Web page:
At 644, constructor 206(1) determines based on the traversal through the initial model 210 at 642 whether the insertion of the best edge removed from the priority queue 208(1) at 506 in method 500 will create a cycle. If it is determined by constructor 206(1) at 644 that the insertion of the best edge into the initial model 210 will create a cycle, the method 600B moves to 645. At 645, the constructor 206(1) releases the reader locks acquired previously, and method 600B moves to 646 indicating that the method 600B is done, and the best edge is not inserted. If it is determined by constructor 206(1) at 644 that the insertion of the best edge into the initial model 210 will not create a cycle, the method 600B moves to 647. At 647, the constructor 206(1) releases the reader locks acquired previously, and method 600B moves to 648.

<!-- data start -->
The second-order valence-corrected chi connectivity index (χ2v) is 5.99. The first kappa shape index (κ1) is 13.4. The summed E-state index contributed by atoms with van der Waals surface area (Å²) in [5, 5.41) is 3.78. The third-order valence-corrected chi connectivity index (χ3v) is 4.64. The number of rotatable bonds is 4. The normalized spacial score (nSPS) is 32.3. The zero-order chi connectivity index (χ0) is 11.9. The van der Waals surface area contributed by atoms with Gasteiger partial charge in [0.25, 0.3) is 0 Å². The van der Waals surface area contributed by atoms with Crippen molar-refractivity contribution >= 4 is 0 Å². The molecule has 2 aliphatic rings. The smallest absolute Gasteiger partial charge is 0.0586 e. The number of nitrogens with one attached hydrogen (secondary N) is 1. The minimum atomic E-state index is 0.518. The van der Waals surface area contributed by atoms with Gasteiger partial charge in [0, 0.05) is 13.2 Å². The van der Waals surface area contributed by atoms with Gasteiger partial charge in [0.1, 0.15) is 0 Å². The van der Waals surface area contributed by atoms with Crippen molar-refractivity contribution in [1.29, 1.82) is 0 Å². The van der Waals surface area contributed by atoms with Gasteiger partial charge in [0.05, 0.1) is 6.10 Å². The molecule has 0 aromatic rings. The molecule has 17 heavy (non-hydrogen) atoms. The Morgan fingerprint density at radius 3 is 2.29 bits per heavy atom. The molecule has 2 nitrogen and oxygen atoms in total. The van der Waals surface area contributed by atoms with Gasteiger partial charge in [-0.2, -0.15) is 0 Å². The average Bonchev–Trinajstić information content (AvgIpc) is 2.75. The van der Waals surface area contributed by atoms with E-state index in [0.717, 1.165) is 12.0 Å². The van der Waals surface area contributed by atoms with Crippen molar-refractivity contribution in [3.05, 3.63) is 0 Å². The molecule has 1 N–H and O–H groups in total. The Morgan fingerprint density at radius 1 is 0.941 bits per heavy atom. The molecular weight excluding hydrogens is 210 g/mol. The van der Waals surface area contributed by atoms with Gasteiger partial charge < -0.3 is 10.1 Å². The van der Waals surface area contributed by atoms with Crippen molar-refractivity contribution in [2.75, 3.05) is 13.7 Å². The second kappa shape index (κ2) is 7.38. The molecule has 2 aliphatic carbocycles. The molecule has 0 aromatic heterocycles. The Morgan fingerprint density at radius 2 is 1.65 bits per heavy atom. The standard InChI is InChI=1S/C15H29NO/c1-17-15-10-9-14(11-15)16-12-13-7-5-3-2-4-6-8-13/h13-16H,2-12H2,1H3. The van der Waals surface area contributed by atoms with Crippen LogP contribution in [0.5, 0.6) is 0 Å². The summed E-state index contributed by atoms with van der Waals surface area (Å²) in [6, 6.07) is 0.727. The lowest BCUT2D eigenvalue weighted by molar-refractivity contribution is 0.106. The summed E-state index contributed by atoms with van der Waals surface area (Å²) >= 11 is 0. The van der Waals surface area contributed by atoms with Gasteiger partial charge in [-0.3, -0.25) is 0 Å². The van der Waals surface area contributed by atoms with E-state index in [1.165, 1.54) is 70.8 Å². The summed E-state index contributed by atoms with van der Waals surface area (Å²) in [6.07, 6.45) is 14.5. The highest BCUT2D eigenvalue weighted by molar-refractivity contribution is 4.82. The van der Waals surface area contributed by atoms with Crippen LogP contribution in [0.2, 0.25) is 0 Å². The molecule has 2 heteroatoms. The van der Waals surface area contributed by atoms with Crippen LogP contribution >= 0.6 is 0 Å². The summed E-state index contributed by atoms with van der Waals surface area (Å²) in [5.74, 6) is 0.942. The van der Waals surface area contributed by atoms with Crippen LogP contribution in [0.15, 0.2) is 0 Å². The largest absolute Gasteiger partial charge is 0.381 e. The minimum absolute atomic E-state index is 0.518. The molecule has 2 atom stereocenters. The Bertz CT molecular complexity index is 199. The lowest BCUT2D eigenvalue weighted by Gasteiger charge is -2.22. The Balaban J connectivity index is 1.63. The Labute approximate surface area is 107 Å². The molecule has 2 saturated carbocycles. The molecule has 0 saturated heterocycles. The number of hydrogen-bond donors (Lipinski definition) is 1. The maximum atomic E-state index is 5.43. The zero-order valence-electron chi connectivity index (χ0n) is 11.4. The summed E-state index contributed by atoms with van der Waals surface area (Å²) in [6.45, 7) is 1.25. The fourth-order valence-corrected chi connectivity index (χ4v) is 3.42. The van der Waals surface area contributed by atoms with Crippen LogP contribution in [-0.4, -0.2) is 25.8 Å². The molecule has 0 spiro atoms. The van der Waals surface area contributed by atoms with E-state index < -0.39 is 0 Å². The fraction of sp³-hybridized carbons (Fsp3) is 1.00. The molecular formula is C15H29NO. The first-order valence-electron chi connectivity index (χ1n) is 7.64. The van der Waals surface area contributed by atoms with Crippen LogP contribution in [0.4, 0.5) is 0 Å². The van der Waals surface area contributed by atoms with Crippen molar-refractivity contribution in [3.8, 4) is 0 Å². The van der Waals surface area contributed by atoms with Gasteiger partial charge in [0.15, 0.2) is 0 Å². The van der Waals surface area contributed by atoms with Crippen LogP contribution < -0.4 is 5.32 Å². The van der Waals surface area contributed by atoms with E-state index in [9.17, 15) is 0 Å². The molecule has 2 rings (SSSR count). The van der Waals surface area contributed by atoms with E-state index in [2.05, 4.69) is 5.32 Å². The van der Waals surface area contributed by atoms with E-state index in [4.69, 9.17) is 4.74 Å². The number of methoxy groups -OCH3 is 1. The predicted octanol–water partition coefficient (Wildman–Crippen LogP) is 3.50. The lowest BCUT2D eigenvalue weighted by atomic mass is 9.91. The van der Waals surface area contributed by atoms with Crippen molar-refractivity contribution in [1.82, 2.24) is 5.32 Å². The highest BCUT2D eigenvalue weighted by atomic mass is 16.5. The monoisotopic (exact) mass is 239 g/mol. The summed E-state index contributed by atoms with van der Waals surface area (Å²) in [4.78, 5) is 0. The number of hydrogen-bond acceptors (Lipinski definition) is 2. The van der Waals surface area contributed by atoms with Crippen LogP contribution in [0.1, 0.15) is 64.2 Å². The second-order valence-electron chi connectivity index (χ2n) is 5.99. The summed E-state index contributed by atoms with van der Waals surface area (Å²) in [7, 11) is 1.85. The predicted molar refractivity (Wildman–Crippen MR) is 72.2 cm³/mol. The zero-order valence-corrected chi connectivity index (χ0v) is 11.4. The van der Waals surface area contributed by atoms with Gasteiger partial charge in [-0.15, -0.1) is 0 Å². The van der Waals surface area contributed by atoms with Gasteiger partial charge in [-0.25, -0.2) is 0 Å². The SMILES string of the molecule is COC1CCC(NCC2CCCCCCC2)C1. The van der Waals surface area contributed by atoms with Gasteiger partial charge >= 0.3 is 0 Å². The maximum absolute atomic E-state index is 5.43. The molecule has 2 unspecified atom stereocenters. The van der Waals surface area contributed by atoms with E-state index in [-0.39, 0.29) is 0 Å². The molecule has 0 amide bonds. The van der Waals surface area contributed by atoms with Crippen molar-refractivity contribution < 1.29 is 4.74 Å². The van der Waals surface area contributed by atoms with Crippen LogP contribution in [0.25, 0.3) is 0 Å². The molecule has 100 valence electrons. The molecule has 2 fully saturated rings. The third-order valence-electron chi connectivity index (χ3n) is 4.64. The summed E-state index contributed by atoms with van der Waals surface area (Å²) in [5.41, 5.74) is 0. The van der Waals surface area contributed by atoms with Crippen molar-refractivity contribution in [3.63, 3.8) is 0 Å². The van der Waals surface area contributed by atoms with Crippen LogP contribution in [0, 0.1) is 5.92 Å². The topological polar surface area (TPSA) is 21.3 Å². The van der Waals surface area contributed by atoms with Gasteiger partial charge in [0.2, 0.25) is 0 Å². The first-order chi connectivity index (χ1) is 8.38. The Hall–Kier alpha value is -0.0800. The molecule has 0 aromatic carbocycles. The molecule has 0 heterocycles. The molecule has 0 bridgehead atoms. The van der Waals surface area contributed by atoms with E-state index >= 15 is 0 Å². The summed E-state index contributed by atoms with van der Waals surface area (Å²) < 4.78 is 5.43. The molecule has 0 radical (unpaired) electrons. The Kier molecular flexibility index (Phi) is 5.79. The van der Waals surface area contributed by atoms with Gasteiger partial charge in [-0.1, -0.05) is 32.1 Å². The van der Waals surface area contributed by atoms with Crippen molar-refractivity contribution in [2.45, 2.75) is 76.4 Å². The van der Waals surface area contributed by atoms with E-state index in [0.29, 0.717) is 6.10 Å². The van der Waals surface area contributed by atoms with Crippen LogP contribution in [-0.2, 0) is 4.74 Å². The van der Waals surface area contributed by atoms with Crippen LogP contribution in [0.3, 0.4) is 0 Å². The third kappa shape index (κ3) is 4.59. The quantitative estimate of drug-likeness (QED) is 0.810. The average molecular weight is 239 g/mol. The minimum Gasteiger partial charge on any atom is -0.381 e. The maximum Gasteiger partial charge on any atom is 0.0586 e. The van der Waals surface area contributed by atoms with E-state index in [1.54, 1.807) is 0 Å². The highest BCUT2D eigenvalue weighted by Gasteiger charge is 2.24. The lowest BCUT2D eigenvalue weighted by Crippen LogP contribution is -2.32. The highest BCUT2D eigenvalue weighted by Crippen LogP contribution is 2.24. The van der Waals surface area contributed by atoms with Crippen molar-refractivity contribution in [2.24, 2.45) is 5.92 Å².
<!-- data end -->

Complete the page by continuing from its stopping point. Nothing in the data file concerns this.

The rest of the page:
At 648, constructor 206(1) attempts to acquire writer locks on the parent and child nodes of the best edge removed from the priority queue 208(1) at 506 in method 500, and also attempts to acquire reader locks on all of the descendant nodes of the child node. A writer lock according to one embodiment is a per-node or node-specific lock that allows a constructor 206 to write to or modify a node (e.g., such as adding an edge connected to that node) and prevents other constructors 206 from reading from or writing to that node that is locked by the writer lock. Deadlock between reader and writer threads is prevented in one embodiment by locking parent nodes before children nodes.